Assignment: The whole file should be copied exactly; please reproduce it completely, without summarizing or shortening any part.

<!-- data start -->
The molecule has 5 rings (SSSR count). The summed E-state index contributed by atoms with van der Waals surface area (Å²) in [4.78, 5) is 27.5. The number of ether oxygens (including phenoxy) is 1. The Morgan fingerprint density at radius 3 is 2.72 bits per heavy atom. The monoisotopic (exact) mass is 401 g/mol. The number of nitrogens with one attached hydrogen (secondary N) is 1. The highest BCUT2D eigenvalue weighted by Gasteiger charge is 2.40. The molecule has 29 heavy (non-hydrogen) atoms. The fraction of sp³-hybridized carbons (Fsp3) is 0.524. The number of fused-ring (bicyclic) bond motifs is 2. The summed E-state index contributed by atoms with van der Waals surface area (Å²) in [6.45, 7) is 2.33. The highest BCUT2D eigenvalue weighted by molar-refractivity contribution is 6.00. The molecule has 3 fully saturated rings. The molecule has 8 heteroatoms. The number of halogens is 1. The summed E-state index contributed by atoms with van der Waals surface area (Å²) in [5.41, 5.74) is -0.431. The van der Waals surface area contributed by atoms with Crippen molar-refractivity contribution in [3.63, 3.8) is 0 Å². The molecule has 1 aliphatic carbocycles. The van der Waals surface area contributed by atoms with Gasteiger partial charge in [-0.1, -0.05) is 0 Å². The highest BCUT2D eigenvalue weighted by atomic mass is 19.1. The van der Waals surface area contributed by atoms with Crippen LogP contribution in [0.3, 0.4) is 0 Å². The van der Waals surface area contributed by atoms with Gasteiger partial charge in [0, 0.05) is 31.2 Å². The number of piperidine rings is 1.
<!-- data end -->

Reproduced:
The molecule has 5 rings (SSSR count). The summed E-state index contributed by atoms with van der Waals surface area (Å²) in [4.78, 5) is 27.5. The number of ether oxygens (including phenoxy) is 1. The Morgan fingerprint density at radius 3 is 2.72 bits per heavy atom. The monoisotopic (exact) mass is 401 g/mol. The number of nitrogens with one attached hydrogen (secondary N) is 1. The highest BCUT2D eigenvalue weighted by Gasteiger charge is 2.40. The molecule has 29 heavy (non-hydrogen) atoms. The fraction of sp³-hybridized carbons (Fsp3) is 0.524. The number of fused-ring (bicyclic) bond motifs is 2. The summed E-state index contributed by atoms with van der Waals surface area (Å²) in [6.45, 7) is 2.33. The highest BCUT2D eigenvalue weighted by molar-refractivity contribution is 6.00. The molecule has 3 fully saturated rings. The molecule has 8 heteroatoms. The number of halogens is 1. The summed E-state index contributed by atoms with van der Waals surface area (Å²) in [5.41, 5.74) is -0.431. The van der Waals surface area contributed by atoms with Crippen molar-refractivity contribution in [3.63, 3.8) is 0 Å². The molecule has 1 aliphatic carbocycles. The van der Waals surface area contributed by atoms with Gasteiger partial charge in [-0.1, -0.05) is 0 Å². The highest BCUT2D eigenvalue weighted by atomic mass is 19.1. The van der Waals surface area contributed by atoms with Crippen LogP contribution in [0.3, 0.4) is 0 Å². The van der Waals surface area contributed by atoms with Gasteiger partial charge in [0, 0.05) is 31.2 Å². The number of piperidine rings is 1.